They now sale mig wire that you can use without heating the block [but it cost ]
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Old 11-01-2014, 09:13 PM   #15
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Default Re: Cracked block repair failure

welding cast iron is a fool's errand,
unless you are one of the very few specialized shops that can heat the entire block up to a very high temp and cool verrry slowly
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Old 11-01-2014, 10:04 PM   #16
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Default Re: Cracked block repair failure

Where I work, they weld cast iron everyday. I ask the one welder what they use and he said they use nickel mig wire and crank the amps way up (high heat). They also don't pre-heat.
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Old 11-01-2014, 10:33 PM   #17
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Default Re: Cracked block repair failure

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Originally Posted by Vin-tin View Post
Where I work, they weld cast iron everyday. I ask the one welder what they use and he said they use nickel mig wire and crank the amps way up (high heat). They also don't pre-heat.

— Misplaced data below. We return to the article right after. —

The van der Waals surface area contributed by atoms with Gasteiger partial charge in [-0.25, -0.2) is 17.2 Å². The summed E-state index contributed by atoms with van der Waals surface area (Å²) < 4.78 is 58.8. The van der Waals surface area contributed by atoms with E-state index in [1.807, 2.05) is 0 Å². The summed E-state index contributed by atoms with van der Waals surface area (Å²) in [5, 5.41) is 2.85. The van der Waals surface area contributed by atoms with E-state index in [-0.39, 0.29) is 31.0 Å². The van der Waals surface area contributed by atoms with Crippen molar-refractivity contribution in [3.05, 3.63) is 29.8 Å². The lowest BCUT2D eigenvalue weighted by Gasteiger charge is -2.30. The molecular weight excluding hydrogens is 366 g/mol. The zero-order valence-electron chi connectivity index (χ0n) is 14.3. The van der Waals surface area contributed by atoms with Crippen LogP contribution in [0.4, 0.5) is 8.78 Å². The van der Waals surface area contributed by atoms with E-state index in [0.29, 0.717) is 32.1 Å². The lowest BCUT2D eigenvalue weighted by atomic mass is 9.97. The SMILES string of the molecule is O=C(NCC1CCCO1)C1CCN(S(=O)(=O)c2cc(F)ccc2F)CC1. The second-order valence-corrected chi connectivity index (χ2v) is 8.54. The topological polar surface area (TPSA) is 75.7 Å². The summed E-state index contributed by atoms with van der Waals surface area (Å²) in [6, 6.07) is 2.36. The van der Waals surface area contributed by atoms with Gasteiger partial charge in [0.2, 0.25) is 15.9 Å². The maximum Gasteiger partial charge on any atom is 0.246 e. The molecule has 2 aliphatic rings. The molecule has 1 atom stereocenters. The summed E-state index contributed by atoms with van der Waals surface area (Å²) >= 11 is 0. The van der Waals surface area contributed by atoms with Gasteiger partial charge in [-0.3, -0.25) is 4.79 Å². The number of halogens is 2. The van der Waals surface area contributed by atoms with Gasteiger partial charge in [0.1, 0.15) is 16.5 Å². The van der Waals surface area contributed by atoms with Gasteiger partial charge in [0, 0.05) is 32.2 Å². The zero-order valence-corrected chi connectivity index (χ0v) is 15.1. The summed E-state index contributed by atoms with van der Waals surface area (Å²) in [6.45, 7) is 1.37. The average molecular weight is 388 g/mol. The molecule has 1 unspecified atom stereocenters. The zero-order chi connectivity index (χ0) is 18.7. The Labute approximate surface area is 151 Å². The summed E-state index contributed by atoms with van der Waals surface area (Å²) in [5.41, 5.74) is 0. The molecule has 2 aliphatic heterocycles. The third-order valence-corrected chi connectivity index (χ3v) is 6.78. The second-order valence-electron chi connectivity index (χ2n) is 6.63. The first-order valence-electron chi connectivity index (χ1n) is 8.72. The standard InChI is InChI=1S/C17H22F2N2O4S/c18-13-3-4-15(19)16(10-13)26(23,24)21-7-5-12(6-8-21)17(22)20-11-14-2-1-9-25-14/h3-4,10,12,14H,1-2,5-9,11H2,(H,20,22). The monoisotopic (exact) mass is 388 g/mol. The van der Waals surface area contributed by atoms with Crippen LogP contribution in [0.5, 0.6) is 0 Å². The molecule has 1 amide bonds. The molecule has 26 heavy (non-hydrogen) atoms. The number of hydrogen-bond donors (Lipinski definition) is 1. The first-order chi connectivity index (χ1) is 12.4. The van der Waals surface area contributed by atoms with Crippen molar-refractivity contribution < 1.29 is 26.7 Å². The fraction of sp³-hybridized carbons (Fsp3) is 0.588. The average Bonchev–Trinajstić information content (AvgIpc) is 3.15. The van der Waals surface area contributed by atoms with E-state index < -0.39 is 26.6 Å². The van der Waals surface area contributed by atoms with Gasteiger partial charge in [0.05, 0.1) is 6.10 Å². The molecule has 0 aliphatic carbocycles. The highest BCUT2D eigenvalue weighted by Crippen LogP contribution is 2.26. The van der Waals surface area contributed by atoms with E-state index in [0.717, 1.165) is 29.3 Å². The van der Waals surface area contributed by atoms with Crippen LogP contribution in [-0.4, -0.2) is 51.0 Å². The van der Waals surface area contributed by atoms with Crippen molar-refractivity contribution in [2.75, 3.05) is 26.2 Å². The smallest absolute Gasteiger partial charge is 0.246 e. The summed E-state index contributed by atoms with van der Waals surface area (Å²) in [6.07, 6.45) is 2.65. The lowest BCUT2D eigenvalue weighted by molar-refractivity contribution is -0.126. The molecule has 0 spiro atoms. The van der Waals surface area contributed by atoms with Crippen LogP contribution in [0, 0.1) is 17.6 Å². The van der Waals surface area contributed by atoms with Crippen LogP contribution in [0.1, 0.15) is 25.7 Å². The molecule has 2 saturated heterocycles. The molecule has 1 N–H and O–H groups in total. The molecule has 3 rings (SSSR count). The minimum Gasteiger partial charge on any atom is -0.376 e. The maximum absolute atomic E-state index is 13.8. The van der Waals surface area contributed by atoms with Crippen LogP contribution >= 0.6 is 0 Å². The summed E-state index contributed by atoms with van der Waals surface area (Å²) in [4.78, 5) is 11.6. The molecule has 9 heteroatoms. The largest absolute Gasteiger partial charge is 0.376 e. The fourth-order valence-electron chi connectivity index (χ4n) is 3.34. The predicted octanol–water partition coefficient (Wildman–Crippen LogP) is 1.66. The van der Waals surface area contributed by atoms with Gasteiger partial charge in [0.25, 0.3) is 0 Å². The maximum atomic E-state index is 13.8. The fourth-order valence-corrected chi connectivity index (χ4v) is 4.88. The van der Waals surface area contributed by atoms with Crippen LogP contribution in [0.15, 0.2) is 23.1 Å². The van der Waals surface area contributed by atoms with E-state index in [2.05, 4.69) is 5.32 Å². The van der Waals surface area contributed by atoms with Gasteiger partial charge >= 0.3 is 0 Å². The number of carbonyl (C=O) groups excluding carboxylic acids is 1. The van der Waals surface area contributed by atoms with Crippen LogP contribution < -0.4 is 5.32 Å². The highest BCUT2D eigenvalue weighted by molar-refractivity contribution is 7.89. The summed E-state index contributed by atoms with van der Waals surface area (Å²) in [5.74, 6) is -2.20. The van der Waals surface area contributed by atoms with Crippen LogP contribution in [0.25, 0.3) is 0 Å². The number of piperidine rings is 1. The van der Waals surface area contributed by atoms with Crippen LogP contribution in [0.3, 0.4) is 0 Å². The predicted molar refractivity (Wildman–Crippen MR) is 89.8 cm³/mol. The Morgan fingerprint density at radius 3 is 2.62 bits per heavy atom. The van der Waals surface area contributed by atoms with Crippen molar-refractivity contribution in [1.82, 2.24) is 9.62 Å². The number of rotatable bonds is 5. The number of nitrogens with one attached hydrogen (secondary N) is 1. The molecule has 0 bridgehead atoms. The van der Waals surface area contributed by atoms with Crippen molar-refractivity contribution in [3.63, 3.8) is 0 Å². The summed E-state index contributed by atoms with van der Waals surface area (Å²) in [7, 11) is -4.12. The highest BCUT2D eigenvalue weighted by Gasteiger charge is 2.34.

This is what my welder did
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Old 11-01-2014, 10:37 PM   #18
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Default Re: Cracked block repair failure

Quote:
Originally Posted by Dave in MN View Post
Like Purdy says...nothing to lose.

I have used the Irontite products from Snyder's and they work well.

At this point, I would thoroughly clean the cracked area of paint and oil for the following two step seal...
1) Use the Irontite cleaner and sealant...follow the directions. The leak should seep coolant at first and then as the Irontite works its magic, it will stop seeping. You will need to run the engine to heat activate the sealant.
2) Re-clean the cracked area beyond the repair area and apply a coating of slow set JB Weld over and beyond the repair area. Let it set up overnight and then file and sand the repaired area to blend the repair edges to the cast iron. Apply paint and the repair should blend in and not be noticeable. Slow set holds much better than JB-Kwik.
I agree with the comments about Metal Stitching...but to make the best of where you are the fore-mentioned is a solution.
Good Luck!

Good Day!
So far this sounds like a good plan.
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Old 11-01-2014, 10:58 PM   #19
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Default Re: Cracked block repair failure

The Kwikset JB weld is good, its less likely to sag but does not have the "stick" and is not as hard as the regular JB weld. They both have their place.
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Old 11-02-2014, 09:11 AM   #20
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Default Re: Cracked block repair failure

I have a friend who welded a Catepillar head by heating it to 1400 deg. F in an oven for a while. Then he welded it with 6010 wire. It Held! 6010 wire has a very violent arc and will clean a lot of carbon out of the weld. Any welding of a head/manifold has to contend with massive carbon build up from running at a high temp in a carbon rich atmosphere. This carbon prevents the weld from getting a good grip on the parent metal and they almost invariably fail.